ground water flow
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Vasudevan* D. ◽  
Murugesan A.G.

The aim of the study was to evaluate the water quality impact caused due to the operations of common hazardous waste landfill facility (CHWLF) in Gummidipoondi industrial estate, Tiruvallur district, Tamilnadu, India. The watershed area of the hazardous waste landfill facility was delineated using Arc-GIS tools and prediction of ground water flow direction was carried out using three-dimensional ground water flow model using VISUAL MODFLOW software. The water quality analysis was performed in the upstream and downstream directions of the project site and the results showed that all the tested parameters were within the BIS 10500:2012 drinking water limits, except pH which showed slightly acidic characteristics in certain locations. The tested water samples mostly belonged to the Ca + Mg-HCO3’ type as classified using the multivariate analysis method using piper diagram. Co-relation between the water quality parameters were determined using statistical analysis of Pearson's correlation coefficient (r) values.

2021 ◽  
Vol 80 (5) ◽  
Tariq Abed Hussain ◽  
Mueyad M. Ismail ◽  
Nadhir Al-Ansari

AbstractThe investigation region is found in the central part of Iraq within the of Karbala Governorate, where it is located in the western part of the Governorate and Lake Razaza in the north of the region, while in the western and southern part of the region is Anbar Governorate and geographically (43° 10′ 25.7″, 43° 39″ 0.3″) longitude and (32° 10′ 25.7″, 32° 36′ 25.7″) latitude. The area of study is about 2400 Km2. The groundwater modeling system (GMS) v10.3 program was used for the modeling of ground water in the area containing about 22 wells distributed throughout the study area and the discharge of these wells ranges from 7 to 100 l/s and the rate of discharge of these wells up to 36 l/s. The model was initially operated within a steady state and after obtaining a match between the models results with the initial values of groundwater levels, the results of this case were adopted as inputs to run the model within the unsteady state. The model was worked within the sight of the above wells for 3 years and the results of the operation indicate a decrease in groundwater levels ranging from 2 to 21 m distributed uniformly throughout the study area.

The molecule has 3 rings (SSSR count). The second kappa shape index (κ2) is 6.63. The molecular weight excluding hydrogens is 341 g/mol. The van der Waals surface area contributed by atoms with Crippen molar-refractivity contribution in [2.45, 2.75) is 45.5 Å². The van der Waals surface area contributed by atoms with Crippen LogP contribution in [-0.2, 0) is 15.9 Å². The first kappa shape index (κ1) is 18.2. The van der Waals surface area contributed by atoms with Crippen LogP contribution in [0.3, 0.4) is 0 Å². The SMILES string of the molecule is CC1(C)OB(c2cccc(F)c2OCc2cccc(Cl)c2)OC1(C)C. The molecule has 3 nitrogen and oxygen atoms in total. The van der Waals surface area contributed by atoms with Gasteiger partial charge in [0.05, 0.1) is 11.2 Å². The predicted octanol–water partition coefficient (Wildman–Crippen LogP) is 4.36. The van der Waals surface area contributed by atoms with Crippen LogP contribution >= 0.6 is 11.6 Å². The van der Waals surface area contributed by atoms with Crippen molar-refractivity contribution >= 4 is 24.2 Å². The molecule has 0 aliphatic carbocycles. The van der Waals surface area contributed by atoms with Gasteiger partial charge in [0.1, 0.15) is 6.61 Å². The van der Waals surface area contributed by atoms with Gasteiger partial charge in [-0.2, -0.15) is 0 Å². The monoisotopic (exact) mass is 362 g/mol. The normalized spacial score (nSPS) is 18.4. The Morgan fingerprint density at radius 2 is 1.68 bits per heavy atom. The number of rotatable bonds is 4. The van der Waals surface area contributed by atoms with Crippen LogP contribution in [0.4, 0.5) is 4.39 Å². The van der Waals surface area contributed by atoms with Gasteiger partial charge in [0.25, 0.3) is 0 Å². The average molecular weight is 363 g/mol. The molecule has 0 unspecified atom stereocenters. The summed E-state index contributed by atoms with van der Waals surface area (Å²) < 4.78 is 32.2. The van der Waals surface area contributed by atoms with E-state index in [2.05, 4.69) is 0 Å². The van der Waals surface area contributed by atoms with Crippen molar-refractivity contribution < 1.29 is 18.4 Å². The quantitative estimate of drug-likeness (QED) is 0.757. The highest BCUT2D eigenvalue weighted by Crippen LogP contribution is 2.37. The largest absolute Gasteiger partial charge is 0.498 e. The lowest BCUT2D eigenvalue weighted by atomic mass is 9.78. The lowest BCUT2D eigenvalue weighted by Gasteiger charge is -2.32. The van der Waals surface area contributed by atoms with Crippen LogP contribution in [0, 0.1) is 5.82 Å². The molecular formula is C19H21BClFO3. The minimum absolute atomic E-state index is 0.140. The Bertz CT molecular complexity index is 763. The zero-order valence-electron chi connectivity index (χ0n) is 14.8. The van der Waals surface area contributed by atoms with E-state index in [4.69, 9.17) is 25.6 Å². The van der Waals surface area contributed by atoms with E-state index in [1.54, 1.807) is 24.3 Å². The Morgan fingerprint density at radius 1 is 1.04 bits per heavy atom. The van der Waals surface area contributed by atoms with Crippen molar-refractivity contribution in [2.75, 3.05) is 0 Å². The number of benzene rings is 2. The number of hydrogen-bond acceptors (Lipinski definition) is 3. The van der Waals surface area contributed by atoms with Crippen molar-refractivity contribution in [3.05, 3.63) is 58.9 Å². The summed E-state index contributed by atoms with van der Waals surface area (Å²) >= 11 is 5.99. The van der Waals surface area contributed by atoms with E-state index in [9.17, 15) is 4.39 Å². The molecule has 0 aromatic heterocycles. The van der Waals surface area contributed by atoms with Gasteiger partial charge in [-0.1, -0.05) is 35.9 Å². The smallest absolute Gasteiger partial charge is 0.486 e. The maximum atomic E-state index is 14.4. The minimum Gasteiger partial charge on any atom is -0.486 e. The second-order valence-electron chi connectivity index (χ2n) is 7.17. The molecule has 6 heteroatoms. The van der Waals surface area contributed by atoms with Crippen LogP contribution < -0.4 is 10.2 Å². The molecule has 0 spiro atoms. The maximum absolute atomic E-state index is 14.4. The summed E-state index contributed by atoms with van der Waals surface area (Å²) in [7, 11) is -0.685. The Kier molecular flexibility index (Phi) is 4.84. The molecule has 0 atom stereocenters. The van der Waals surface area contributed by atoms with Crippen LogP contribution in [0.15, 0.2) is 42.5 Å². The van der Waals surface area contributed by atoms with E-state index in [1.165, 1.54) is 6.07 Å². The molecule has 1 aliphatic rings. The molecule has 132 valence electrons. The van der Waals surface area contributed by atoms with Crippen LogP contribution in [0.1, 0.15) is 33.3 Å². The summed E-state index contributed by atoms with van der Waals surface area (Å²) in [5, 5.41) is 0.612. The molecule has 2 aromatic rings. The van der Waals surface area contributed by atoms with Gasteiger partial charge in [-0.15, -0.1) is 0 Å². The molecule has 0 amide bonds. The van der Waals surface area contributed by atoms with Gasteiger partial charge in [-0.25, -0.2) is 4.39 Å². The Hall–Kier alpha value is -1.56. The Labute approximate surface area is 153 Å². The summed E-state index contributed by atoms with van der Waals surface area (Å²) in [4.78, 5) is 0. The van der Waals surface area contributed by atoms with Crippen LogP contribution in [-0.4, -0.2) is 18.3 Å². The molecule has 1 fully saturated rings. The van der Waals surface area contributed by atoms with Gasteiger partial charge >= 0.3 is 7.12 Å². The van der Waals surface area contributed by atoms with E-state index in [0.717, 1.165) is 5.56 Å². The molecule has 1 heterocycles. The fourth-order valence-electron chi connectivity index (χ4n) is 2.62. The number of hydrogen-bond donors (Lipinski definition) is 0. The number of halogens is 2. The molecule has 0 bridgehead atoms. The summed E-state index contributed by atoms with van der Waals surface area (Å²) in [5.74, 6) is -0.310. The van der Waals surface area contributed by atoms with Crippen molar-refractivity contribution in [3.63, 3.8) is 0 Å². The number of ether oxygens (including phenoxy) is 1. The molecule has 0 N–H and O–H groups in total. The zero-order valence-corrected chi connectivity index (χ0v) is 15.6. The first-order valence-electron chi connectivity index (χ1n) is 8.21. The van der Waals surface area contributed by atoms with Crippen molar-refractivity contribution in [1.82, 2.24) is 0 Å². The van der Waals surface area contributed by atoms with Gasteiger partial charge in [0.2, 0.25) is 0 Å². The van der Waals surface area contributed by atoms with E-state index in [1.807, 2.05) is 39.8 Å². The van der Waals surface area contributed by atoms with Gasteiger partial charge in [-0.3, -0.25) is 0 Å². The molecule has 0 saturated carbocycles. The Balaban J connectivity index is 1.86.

Vincenzo Pasquale ◽  
Massimo Verdoya ◽  
Paolo Chiozzi

2020 ◽  
pp. 1-14
Christopher D. Bradbury ◽  
Paul W. Jewell ◽  
Diego P. Fernandez ◽  
Jory C. Lerback ◽  
Jennifer V. DeGraffenried ◽  

Abstract To ascertain the provenance of water reaching wetlands in an area sustaining a population of Pleistocene–Holocene foragers, 87-strontium/86-strontium isotopic ratios (87Sr/86Sr) of mollusks from channels of the Old River Bed inland delta of central Utah were measured. Potential provenances examined included overflow from Pleistocene–Holocene Lake Gunnison, ground water flow from the Sevier basin, ground water discharge from piedmont aquifers infiltrated by Lake Bonneville, and ground waters from local regional aquifers. Old River Bed inland delta channels active from ~13.2 cal ka BP until ~11.2 cal ka BP have 87Sr/86Sr values of 0.70930–0.71049 that are consistent with water sourced from Lake Gunnison in the Sevier basin. Inland delta channels active from ~11.2 cal ka BP until shortly after ~9.3 cal ka BP have 87Sr/86Sr values of 0.70977–0.71033, suggesting ground water flowed from the Sevier basin during the early Holocene. Ratios of 87Sr/86Sr did not match known values for Lake Bonneville, but the youngest Old River Bed inland delta channel system has an 87Sr/86Sr ratio consistent with a local ground water source, perhaps Government Creek. Consistent ground water discharge may explain the persistence of foragers in the region despite the increasingly arid climate of the Great Basin.

2020 ◽  
Vol 28 (1) ◽  
pp. 11-19
Yebegaeshet T. Zerihun

AbstractMost of the existing models for analyzing unconfined flows in hillslope aquifers are based on the Boussinesq (1877) equation. In the development of these models, the assumption of negligible bed-normal velocity was employed, thus restricting their application to shallow groundwater-flow situations. On the basis of a non-hydrostatic pressure approach, a ground-water-flow model that considers the effects of the vertical curvature of the flow streamlines and the three-dimensional geometry of the underlying bedrock was proposed. A dissipative two-four finite-difference scheme was utilized to discretize and solve the model equation. The applicability of the model was assessed by conducting numerical experiments on transient unconfined flows in convergent- and divergent-type hillslope aquifers with non-uniform bedrock slopes. The numerical results for the phreatic-surface profiles and outflow discharges were compared to the experimental data, and a good agreement was obtained. The results of the comparison attested that the dynamics of the hillslope drainage processes were accurately portrayed by the proposed model. This study highlights the necessity of considering the effects of the plan shape and the profile curvature of complex hillslopes in order to improve the overall performance of the computational model.

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